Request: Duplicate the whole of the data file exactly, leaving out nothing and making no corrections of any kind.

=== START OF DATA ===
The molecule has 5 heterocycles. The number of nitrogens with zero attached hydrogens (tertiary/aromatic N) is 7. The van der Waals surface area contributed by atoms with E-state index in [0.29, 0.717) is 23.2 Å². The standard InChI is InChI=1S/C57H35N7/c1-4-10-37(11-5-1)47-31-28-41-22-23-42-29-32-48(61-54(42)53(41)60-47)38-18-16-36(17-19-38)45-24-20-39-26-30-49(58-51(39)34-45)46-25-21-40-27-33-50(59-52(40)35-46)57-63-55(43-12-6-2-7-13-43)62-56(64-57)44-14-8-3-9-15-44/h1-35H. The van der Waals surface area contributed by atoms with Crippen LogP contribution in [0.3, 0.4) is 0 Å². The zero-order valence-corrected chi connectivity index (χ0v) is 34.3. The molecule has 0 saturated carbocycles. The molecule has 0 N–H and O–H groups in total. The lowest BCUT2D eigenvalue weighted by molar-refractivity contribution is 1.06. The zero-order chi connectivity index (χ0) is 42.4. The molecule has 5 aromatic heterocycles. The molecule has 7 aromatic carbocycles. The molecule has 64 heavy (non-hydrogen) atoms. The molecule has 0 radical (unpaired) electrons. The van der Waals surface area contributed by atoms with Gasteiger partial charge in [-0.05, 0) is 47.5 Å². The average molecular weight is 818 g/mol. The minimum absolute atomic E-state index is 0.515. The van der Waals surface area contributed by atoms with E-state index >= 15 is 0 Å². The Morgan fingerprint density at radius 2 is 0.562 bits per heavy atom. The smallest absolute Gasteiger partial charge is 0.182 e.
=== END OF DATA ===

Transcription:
The molecule has 5 heterocycles. The number of nitrogens with zero attached hydrogens (tertiary/aromatic N) is 7. The van der Waals surface area contributed by atoms with E-state index in [0.29, 0.717) is 23.2 Å². The standard InChI is InChI=1S/C57H35N7/c1-4-10-37(11-5-1)47-31-28-41-22-23-42-29-32-48(61-54(42)53(41)60-47)38-18-16-36(17-19-38)45-24-20-39-26-30-49(58-51(39)34-45)46-25-21-40-27-33-50(59-52(40)35-46)57-63-55(43-12-6-2-7-13-43)62-56(64-57)44-14-8-3-9-15-44/h1-35H. The van der Waals surface area contributed by atoms with Crippen LogP contribution in [0.3, 0.4) is 0 Å². The zero-order valence-corrected chi connectivity index (χ0v) is 34.3. The molecule has 0 saturated carbocycles. The molecule has 0 N–H and O–H groups in total. The lowest BCUT2D eigenvalue weighted by molar-refractivity contribution is 1.06. The zero-order chi connectivity index (χ0) is 42.4. The molecule has 5 aromatic heterocycles. The molecule has 7 aromatic carbocycles. The molecule has 64 heavy (non-hydrogen) atoms. The molecule has 0 radical (unpaired) electrons. The van der Waals surface area contributed by atoms with Gasteiger partial charge in [-0.05, 0) is 47.5 Å². The average molecular weight is 818 g/mol. The minimum absolute atomic E-state index is 0.515. The van der Waals surface area contributed by atoms with E-state index >= 15 is 0 Å². The Morgan fingerprint density at radius 2 is 0.562 bits per heavy atom. The smallest absolute Gasteiger partial charge is 0.182 e.